CH2M-Hill and OSU hope that the contest inspires some high school students to study engineering at the University. However, the organizers consider their effort worthwhile if everyone enjoys the day at OSU and the interaction with college students, faculty, and practicing engineers. In attendance were approximately 29 high school students, 20 teachers and parents, 21 OSU student volunteers, two ASCE practitioner advisors, and the ASCE, faculty advisor. Our judges again this year were Devin Altman from CH2M-Hill and Dusty Andrews from Knife River.

The 2015 contest involved a number of ASCE student helpers from 7:00 a.m. until 2:30 p.m. 129 bridges were tested. Rules for the International Bridge Contest were used again this year. The most efficient bridge carried more than 5,000 times its weight of 9.4 g! Students from Riverdale placed first, second and third in the Conde McCullough Region and Nestucca placed first, second and third in the Holly Cornell Region.

The students finishing in first and second place in each region are eligible to enter the International Contest to be held later this year.

— Tom Miller, Associate Professor of Civil Engineering

The Oregon State University School of Civil and Construction Engineering placed three teams among the top three in their respective categories at the 28th Annual Associated Schools of Construction Region 6 and 7 Student Competition, held Feb. 4-7 at the J.A. Nugget Casino Resort in Reno, Nev.

OSU captured one team titles at the event, winning the Marine contest, while the Mixed Use and Mechanical teams each finished third.

The marine victory was the fifth for OSU and the third in the last four years. Marine team members for the competition included OSU students Chris Duty, Erik Green, Jordan Hamilton, Rian Leitgeb, Jakob Neuenschwander, and Michael Wilson.

OSU students Nathan Hufendick, Timothy Johnston, Chelsea Laird, Robert Maxey, Arron Min, and Cody Schmelz formed the mechanical team as OSU captured a top-three finish for the fourth consecutive year.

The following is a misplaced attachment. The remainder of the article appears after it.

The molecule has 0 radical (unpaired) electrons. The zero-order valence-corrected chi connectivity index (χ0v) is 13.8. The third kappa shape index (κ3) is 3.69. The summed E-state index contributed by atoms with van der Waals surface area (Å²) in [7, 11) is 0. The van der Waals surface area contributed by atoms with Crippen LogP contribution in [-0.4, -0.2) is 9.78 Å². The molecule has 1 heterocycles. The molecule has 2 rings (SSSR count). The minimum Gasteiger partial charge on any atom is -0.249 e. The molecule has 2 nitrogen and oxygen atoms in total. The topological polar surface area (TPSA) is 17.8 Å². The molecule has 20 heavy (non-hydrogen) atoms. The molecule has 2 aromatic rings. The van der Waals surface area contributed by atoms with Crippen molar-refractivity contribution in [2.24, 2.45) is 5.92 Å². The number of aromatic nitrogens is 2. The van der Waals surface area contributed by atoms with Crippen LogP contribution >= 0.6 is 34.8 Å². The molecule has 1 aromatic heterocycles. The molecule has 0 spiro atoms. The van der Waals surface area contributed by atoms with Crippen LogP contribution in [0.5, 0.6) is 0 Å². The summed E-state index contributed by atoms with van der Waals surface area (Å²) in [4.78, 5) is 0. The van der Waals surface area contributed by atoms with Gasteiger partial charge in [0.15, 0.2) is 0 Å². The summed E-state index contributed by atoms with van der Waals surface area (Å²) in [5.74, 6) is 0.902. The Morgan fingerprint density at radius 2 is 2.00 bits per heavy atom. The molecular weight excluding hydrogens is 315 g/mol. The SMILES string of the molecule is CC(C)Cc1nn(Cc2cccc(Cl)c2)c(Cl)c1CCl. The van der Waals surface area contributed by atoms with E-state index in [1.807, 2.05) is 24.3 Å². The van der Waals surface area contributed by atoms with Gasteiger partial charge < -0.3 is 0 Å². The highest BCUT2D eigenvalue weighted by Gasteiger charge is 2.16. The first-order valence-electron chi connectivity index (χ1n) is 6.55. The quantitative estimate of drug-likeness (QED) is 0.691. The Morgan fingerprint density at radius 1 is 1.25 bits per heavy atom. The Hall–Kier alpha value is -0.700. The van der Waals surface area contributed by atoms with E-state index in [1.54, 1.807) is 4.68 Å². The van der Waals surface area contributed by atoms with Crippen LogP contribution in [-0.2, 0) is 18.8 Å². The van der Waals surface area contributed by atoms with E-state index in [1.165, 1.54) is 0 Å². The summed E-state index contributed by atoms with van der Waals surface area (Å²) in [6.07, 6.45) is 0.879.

Finally, Tyler Binns, Tyler Hurlbutt, Vincent Matteson, Jeff Nakashima, Devon Renard, and Andrew Riley led the school to a third-place finish in the mixed use competition.

OSU also fielded teams in commercial building, heavy civil, multi-use structures, risk, and pre-constriction, rounding out an impressive showing by the school at the annual event.

The school’s participation at this year’s event was made possible through faculty and staff support in addition to the generous contributions from a number of industry partners. Industry sponsors for the competition included: Kiewit, Kerr Contractors, PMCA Oregon, AGC Oregon-Columbia Chapter, Andersen Construction, JE Dunn Construction, Traylor Brothers, Walsh Construction, Fortis Construction, Whitaker/Ellis, Walsh Group, and Todd Hess Building Company.

The annual student competition, which features thousands of students from institutions in 13 states, is held by the ASC, the professional association for the development and advancement of construction education, where the sharing of ideas and knowledge inspires, guides and promotes excellence in curricula, teaching, research and service. This year’s competition featured over 1000 students competing for 44 institutions.

Congratulations to OSU PhD transportation student Masoud Ghodrat Abadi on being selected as the recipient of the 2014-15 Bill Kloos Scholarship. Masoud was selected for the award after his submission of the Busy Beaver board game (a transportation related board game) displayed a creative and unique way to share the transportation engineering field with others.

The scholarship is offered by the Oregon Section of ITE and the Bill Kloos Scholarship Fund to provide financial assistance to students pursuing degrees in transportation engineering or other related fields. It is named after William C. Kloos, who was the Signals and Street Light Manager at the City of Portland for 25 years. Bill was a talented leader, innovative problem solver and mentor to many throughout his career. One of Bill’s unique talents was public speaking and presenting technical information to a wide range of audiences. This scholarship was developed in order to promote the innovative thinking and communication skills of the future transportation professionals.

Candidates are evaluated based on a scholarship “Application” in the form of an essay, presentation/poster, Powerpoint presentation, or video that focuses on transportation/traffic engineering.

Masoud’s selection marks the third time in four years an OSU transportation student was selected for the honor. OSU grad student Jennifer Warner received the scholarship last year.